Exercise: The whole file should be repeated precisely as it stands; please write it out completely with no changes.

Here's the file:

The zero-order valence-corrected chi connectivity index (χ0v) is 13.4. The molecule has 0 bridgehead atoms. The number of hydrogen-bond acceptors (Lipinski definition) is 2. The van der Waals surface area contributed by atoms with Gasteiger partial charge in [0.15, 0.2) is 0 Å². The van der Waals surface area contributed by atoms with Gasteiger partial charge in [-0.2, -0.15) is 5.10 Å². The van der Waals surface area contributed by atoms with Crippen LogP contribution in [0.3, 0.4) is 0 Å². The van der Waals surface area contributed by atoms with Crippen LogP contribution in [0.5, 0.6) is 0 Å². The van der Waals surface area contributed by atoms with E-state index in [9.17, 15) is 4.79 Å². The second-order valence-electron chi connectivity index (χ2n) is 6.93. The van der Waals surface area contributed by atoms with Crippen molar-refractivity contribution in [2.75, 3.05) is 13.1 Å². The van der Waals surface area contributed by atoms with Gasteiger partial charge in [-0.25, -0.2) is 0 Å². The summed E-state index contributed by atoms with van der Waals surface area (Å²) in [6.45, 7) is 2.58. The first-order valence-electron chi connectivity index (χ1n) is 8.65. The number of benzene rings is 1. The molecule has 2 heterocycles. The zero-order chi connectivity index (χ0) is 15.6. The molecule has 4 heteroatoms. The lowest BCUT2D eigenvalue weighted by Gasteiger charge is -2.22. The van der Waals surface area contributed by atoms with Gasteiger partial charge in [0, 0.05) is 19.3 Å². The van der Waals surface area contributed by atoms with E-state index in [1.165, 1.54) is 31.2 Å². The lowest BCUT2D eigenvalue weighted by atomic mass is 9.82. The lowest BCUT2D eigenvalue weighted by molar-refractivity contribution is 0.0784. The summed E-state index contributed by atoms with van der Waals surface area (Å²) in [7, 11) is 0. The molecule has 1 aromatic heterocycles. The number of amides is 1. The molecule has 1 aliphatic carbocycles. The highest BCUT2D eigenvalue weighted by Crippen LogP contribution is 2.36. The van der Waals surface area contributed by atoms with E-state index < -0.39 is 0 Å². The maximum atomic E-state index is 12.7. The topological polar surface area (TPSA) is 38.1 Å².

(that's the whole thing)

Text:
The zero-order valence-corrected chi connectivity index (χ0v) is 13.4. The molecule has 0 bridgehead atoms. The number of hydrogen-bond acceptors (Lipinski definition) is 2. The van der Waals surface area contributed by atoms with Gasteiger partial charge in [0.15, 0.2) is 0 Å². The van der Waals surface area contributed by atoms with Gasteiger partial charge in [-0.2, -0.15) is 5.10 Å². The van der Waals surface area contributed by atoms with Crippen LogP contribution in [0.3, 0.4) is 0 Å². The van der Waals surface area contributed by atoms with Crippen LogP contribution in [0.5, 0.6) is 0 Å². The van der Waals surface area contributed by atoms with E-state index in [9.17, 15) is 4.79 Å². The second-order valence-electron chi connectivity index (χ2n) is 6.93. The van der Waals surface area contributed by atoms with Crippen molar-refractivity contribution in [2.75, 3.05) is 13.1 Å². The van der Waals surface area contributed by atoms with Gasteiger partial charge in [-0.25, -0.2) is 0 Å². The summed E-state index contributed by atoms with van der Waals surface area (Å²) in [6.45, 7) is 2.58. The first-order valence-electron chi connectivity index (χ1n) is 8.65. The number of benzene rings is 1. The molecule has 2 heterocycles. The zero-order chi connectivity index (χ0) is 15.6. The molecule has 4 heteroatoms. The lowest BCUT2D eigenvalue weighted by Gasteiger charge is -2.22. The van der Waals surface area contributed by atoms with Gasteiger partial charge in [0, 0.05) is 19.3 Å². The van der Waals surface area contributed by atoms with E-state index in [1.165, 1.54) is 31.2 Å². The lowest BCUT2D eigenvalue weighted by atomic mass is 9.82. The lowest BCUT2D eigenvalue weighted by molar-refractivity contribution is 0.0784. The summed E-state index contributed by atoms with van der Waals surface area (Å²) in [7, 11) is 0. The molecule has 1 aromatic heterocycles. The number of amides is 1. The molecule has 1 aliphatic carbocycles. The highest BCUT2D eigenvalue weighted by Crippen LogP contribution is 2.36. The van der Waals surface area contributed by atoms with E-state index < -0.39 is 0 Å². The maximum atomic E-state index is 12.7. The topological polar surface area (TPSA) is 38.1 Å².